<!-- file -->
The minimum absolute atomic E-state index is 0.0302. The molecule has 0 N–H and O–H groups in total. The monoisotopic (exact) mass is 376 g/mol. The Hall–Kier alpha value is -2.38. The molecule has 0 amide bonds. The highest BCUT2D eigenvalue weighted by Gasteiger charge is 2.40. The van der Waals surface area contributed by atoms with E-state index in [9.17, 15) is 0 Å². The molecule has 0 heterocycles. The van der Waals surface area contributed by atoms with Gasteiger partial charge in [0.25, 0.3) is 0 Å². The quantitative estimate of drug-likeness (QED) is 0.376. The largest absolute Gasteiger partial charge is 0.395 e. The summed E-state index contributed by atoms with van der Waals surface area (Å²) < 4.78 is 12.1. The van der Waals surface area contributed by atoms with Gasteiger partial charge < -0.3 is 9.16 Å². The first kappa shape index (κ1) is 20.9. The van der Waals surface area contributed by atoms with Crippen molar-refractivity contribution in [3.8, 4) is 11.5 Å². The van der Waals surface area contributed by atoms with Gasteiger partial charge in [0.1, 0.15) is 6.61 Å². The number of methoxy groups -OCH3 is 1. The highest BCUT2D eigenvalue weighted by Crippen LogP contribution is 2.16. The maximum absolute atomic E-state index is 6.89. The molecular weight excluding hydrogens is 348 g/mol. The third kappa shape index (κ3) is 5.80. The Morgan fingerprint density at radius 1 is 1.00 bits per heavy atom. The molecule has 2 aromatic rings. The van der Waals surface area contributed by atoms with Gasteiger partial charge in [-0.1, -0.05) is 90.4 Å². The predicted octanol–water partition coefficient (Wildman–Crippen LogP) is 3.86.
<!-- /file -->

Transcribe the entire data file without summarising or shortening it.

The minimum absolute atomic E-state index is 0.0302. The molecule has 0 N–H and O–H groups in total. The monoisotopic (exact) mass is 376 g/mol. The Hall–Kier alpha value is -2.38. The molecule has 0 amide bonds. The highest BCUT2D eigenvalue weighted by Gasteiger charge is 2.40. The van der Waals surface area contributed by atoms with E-state index in [9.17, 15) is 0 Å². The molecule has 0 heterocycles. The van der Waals surface area contributed by atoms with Gasteiger partial charge in [0.25, 0.3) is 0 Å². The quantitative estimate of drug-likeness (QED) is 0.376. The largest absolute Gasteiger partial charge is 0.395 e. The summed E-state index contributed by atoms with van der Waals surface area (Å²) < 4.78 is 12.1. The van der Waals surface area contributed by atoms with Gasteiger partial charge < -0.3 is 9.16 Å². The first kappa shape index (κ1) is 20.9. The van der Waals surface area contributed by atoms with Crippen molar-refractivity contribution in [3.8, 4) is 11.5 Å². The van der Waals surface area contributed by atoms with Gasteiger partial charge in [0.1, 0.15) is 6.61 Å². The number of methoxy groups -OCH3 is 1. The highest BCUT2D eigenvalue weighted by Crippen LogP contribution is 2.16. The maximum absolute atomic E-state index is 6.89. The molecular weight excluding hydrogens is 348 g/mol. The third kappa shape index (κ3) is 5.80. The Morgan fingerprint density at radius 1 is 1.00 bits per heavy atom. The molecule has 2 aromatic rings. The van der Waals surface area contributed by atoms with Gasteiger partial charge in [-0.1, -0.05) is 90.4 Å². The predicted octanol–water partition coefficient (Wildman–Crippen LogP) is 3.86.